Brain Development

Posted on December 27, 2007  Comments (2)

Making the Mind, Why we’ve misunderstood the nature-nuture debate by Gary Marcus

The mapping between genes and behavior is made even more complex by the fact that few if any neural circuits operate entirely autonomously. Except perhaps in the case of reflexes, most behaviors are the product of multiple interacting systems. In a complex animal like a mammal or a bird, virtually every action depends on a coming together of systems for perception, attention, motivation, and so forth. Whether or not a pigeon pecks a lever to get a pellet depends on whether it is hungry, whether it is tired, whether there is anything else more interesting around, and so forth. Furthermore, even within a single system, genes rarely participate directly “on-line,” in part because they are just too slow. Genes do seem to play an active, major role in “off-line” processing, such as consolidation of long-term memory—which can even happen during sleep—but when it comes to rapid on-line decision-making, genes, which work on a time scale of seconds or minutes, turn over the reins to neurons, which act on a scale of hundredths of a second. The chief contribution of genes comes in advance, in laying down and adjusting neural circuitry, not in the moment-by-moment running of the nervous system. Genes build neural structures—not behavior.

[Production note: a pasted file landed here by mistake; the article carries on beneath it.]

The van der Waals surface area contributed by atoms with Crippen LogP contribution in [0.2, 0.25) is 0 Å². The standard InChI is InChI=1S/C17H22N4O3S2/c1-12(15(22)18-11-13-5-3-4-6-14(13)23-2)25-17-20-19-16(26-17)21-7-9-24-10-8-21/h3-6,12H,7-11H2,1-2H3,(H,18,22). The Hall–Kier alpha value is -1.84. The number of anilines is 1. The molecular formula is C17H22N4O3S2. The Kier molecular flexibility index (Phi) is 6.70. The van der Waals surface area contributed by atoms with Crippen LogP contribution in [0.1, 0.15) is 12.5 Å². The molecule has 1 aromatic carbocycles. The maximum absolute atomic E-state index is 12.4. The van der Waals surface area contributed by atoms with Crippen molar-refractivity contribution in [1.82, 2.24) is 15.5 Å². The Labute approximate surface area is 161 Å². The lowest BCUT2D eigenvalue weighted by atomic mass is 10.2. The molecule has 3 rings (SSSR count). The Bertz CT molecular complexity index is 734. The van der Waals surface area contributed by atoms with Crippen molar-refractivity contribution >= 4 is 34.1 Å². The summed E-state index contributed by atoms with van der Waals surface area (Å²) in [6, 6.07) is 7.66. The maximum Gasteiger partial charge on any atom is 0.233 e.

An interesting read on brain development. This is another topic I find very interesting.

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2 Responses to “Brain Development”

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